IN RE KRISTEN B., 163 Cal.App.4th 1535 (2008)

78 Cal.Rptr.3d 495

In re KRISTEN B., a Person Coming Under the Juvenile Court Law. SAN DIEGO COUNTY HEALTH AND HUMAN SERVICES AGENCY, Plaintiff and Respondent, v. ELIZABETH N., Defendant and Appellant.

No. D051932.Court of Appeal of California, Fourth District, Division One.
June 18, 2008.

Appeal from the Superior Court of San Diego County, No. NJ013756, Harry Mark Elias, Judge.

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Monica Vogelmann, under appointment by the Court of Appeal, for Defendant and Appellant.

John J. Sansone, County Counsel, John E. Philips, Chief Deputy County Counsel, and Gary C. Seiser, Deputy County Counsel, for Plaintiff and Respondent.

Susan Bookout, under appointment by the Court of Appeal, for Minor Kristen B.

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This case involves 14-year-old Kristen B., who became a dependent of the juvenile court and was removed from parental custody after she consistently disclosed to family members, social workers and law enforcement agents that her stepfather had sexually abused her. Shortly before the jurisdiction hearing, Kristen recanted. Kristen’s trial attorney (minor’s counsel), recognizing her dual role of advocating for her client’s stated interest and advocating for her client’s safety and best interests, called Kristen to testify at the jurisdiction hearing. Kristen testified she had lied about the sexual abuse and wanted to return home. In closing argument, minor’s counsel advised the court of Kristen’s position but advocated against returning her to parental custody. The court sustained the allegations of the petition, declared Kristen a dependent and placed her in out-of-home care.

Kristen’s mother, Elizabeth N., appeals the court’s jurisdictional and dispositional findings. Elizabeth contends Kristen received ineffective assistance of counsel when minor’s counsel was impermissibly argumentative and undermined Kristen’s credibility on direct examination. We affirm the judgment.

In August 2007 the San Diego County Health and Human Services Agency (Agency) filed a petition in the juvenile court under Welfare and Institutions Code section 300, subdivision (d) alleging Kristen’s stepfather, Arthur N., sexually abused her between May 2006 and June 2007. (Statutory references are to the Welfare and Institutions Code.) Kristen disclosed the details of the sexual abuse to several social workers and a police detective, all of whom found her to be credible. Kristen previously reported the sexual abuse to her brother Aaron, her grandmother and an aunt. Aaron and the grandmother both noticed behavior by Arthur that caused them to suspect he was being inappropriate with Kristen. Arthur denied any inappropriate behavior. Elizabeth refused to believe Kristen and told her to say the sexual abuse never happened. Elizabeth claimed Kristen lied because she did not want to move from Santee where her boyfriend lived. Kristen was adamant that the abuse occurred and was upset that her mother did not believe her. Kristen was afraid to go home because she believed the abuse might continue.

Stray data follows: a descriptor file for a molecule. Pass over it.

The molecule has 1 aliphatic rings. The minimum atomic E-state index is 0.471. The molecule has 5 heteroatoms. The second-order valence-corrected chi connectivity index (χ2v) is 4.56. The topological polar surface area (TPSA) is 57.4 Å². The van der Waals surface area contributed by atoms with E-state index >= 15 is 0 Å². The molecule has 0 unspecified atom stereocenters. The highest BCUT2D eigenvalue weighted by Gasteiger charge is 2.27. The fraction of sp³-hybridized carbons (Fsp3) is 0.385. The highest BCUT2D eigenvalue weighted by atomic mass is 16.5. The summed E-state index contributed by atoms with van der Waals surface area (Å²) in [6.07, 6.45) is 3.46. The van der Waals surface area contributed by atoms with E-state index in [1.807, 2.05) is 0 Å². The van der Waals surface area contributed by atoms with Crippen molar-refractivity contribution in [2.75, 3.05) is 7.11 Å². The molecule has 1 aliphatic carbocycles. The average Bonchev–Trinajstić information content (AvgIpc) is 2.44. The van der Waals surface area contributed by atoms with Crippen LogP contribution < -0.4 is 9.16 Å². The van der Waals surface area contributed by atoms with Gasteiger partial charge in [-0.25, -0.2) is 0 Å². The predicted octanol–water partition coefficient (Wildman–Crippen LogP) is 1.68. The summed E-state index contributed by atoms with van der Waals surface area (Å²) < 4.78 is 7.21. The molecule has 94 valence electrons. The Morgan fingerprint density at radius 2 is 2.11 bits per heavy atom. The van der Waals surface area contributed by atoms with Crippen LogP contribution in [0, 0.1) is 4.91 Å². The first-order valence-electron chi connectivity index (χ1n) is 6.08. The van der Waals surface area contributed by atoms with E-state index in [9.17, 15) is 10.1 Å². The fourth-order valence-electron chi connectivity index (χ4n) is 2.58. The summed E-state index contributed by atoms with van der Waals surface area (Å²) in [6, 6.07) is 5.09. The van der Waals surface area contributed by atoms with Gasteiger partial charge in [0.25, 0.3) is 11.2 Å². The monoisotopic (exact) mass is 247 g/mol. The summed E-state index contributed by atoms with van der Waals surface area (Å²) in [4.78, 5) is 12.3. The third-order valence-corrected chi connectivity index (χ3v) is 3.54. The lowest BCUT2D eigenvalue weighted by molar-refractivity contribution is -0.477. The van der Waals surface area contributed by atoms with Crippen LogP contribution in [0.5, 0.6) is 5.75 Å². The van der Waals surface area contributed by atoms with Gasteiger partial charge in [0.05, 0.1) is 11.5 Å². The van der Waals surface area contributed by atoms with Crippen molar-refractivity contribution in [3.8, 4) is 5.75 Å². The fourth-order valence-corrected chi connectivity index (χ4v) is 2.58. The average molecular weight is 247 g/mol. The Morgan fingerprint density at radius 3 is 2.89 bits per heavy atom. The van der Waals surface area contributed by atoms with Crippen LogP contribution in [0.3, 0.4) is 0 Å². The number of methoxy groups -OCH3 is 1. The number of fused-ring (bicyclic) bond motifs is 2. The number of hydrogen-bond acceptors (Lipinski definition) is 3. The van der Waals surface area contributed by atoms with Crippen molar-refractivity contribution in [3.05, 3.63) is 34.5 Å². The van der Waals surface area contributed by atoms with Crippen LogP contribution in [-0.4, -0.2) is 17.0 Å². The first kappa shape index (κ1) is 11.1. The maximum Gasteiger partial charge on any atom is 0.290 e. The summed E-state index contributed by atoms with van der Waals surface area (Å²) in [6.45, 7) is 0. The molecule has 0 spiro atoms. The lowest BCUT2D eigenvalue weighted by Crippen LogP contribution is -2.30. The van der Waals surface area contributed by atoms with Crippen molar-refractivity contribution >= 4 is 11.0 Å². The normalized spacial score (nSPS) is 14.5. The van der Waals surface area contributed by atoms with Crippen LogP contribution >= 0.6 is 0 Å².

On October 3, 2007, Kristen had an unsupervised visit with Elizabeth in violation of a court order. A week later, Kristen prepared a written statement recanting the allegations of sexual abuse by Arthur. She said she lied about

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the sexual abuse because she wanted to stay in Santee where her boyfriend lived.

At a contested jurisdiction hearing, social worker Tonya Sloan testified she discussed the recantation with Kristen and concluded Kristen “was either being prompted or coached so she could go home to her mother.” In Sloan’s opinion, Kristen was at risk of emotional abuse or continued sexual abuse if she returned home.

On direct examination of Kristen, minor’s counsel asked questions that allowed Kristen to explain why she fabricated the allegations of sexual abuse and why she recanted. Minor’s counsel also questioned Kristen about the unauthorized visit with Elizabeth:

“Q [MINOR’S COUNSEL:] Had you been told by anyone that you shouldn’t talk about the case with your mom?

“A [KRISTEN:] Yes.

“Q [MINOR’S COUNSEL:] Who told you that?

“A [KRISTEN:] My social worker, you, my lawyer.

“Q [MINOR’S COUNSEL:] So this was the first time you had been with your mom for about three months, just you and her, and you didn’t talk about the case?

“A [KRISTEN:] Yes.

“Q [MINOR’S COUNSEL:] Can you understand why it might be a little surprising that you wouldn’t — well, strike that. [¶] How come you didn’t talk about the case?

“A [KRISTEN:] Because I knew that I wasn’t supposed to. Because I didn’t want to — I honestly didn’t want to talk about it because I honestly felt bad at that point about the whole thing and because I just wanted to know, you know, how everybody in my family [was] doing.

“Q [MINOR’S COUNSEL:] But you also knew you weren’t supposed to be alone with your mom?

“A [KRISTEN:] Uh-huh.

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“Q [MINOR’S COUNSEL:] So, again, this is the first time you had been alone with your mom in a while. So how can we believe that you didn’t talk about —

“THE COURT: Sustain my own objection. Argumentative.”